Concussion, though, is less straightforward. The spectrum of symptoms, their effects and whether you are actually aware of them at the time are wide and varied. Not all concussions are the same.
Yes, some you can recognise yourself. In a clash of heads with Livingston’s Marvin Andrews, my vision took on a misty frame, almost like a dream sequence in a film. Whilst at Silkeborg in Denmark, I fell awkwardly after taking a high ball and landed upside down and immediately felt drowsy, just wanting to go to sleep. Other times I’ve been totally unaware.
My first was as innocuous as they come. It was at Celtic Park in 1999. Mark Viduka came through on goal and rounded me with the ball before scoring in to the empty net behind me. As I dived at his feet, his knee glanced my temple. Looking back at the footage, I didn’t go down or even look for attention. To all intents and purposes, I was fine.
Now, I have to look at the footage to see what happened because to this day, I can’t remember. I was told by teammates I asked them if I’d had a knock to the head. They then informed the club doctor in the dugout, who then came to assess me. By this time it was only minutes from the end of the game, which I finished, totally bemused.
In the dressing room I repeated “Have I had a bang on the head? What was the score?” over and over. At that point, I couldn’t remember the previous 24 hours and was taken to hospital where I was diagnosed with concussion and post-traumatic amnesia. It was a state I stayed in for 48 hours, suffering from short-term memory loss. I was released but ordered not to undertake strenuous exercise for three weeks and no contact sport for six further weeks.
It should have been a warning for me but, wrongly, I treated head injuries like broken bones and muscular injuries. They became badges of honour and it was only after my fifth and the symptoms became longer lasting that I began to sit up and notice, reading up on the links to depression and early onset of dementia. By then it was probably too late.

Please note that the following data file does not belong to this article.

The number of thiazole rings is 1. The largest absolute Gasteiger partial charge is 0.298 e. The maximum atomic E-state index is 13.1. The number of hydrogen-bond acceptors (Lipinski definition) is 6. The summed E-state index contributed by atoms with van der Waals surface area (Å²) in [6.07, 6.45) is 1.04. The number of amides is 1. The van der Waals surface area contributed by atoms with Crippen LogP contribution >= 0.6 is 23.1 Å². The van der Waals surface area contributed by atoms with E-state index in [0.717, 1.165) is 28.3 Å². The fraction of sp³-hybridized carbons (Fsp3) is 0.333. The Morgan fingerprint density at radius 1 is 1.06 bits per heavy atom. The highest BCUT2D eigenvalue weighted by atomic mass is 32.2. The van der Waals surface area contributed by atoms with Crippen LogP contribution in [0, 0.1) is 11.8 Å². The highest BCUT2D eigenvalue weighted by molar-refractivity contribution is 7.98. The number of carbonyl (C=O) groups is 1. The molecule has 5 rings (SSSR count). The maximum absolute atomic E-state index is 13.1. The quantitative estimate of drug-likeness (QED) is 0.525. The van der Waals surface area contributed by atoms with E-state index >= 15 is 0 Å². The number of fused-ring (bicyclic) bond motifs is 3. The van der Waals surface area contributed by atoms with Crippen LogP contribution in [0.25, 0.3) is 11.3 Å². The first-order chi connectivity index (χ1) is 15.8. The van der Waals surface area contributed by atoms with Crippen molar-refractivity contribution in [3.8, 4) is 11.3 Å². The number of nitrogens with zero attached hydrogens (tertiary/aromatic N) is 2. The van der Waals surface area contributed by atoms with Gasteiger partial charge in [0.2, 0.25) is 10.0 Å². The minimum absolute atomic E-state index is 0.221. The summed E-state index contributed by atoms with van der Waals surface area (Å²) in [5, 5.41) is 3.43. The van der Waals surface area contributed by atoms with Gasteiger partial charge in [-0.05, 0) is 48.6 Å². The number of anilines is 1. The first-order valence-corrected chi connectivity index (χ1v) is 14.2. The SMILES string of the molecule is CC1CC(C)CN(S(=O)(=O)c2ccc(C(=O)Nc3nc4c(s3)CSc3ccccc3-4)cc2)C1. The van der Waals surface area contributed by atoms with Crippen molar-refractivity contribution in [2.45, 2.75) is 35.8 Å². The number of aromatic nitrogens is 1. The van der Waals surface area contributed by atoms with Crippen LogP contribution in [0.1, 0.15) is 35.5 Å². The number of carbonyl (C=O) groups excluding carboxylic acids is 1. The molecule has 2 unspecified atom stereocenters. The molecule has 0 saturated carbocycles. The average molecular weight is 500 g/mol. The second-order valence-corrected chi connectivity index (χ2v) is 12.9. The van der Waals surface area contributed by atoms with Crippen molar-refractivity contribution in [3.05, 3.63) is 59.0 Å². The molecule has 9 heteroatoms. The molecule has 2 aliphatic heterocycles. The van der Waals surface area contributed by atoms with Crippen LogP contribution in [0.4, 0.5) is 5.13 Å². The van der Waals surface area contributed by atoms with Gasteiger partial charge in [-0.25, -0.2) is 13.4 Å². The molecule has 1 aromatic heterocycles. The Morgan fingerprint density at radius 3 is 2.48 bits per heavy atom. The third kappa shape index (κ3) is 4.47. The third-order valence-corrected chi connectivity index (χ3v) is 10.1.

The last incident in December of 2012 left a lasting impression, causing great concern. For two weeks after the incident, watching TV became unbearable. The moving pictures and any flashing images induced an intense nausea, so much so I’d vomit.
At the time and in the immediate aftermath of the Champions League final, Karius obviously didn’t outwardly display any signs of concussion but his late diagnosis and subsequent treatment is still vital not only to his physical recovery, but also mentally. I’m sure he won’t be using it as an excuse for what happened, but it may help in easing the self-flagellation and beating himself up that inevitably occurs after such errors."
So, given what we now know, there is little doubt Karius was experiencing some degree of concussion when he made those awful errors. We can't say how much it contributed to those errors but it was almost certainly a factor. No-one is seriously saying the game should be replayed, apart from the odd delusional fan, but given the information that is now available it would be unfair if we, as Liverpool supporters, didn't update our opinions on the keeper.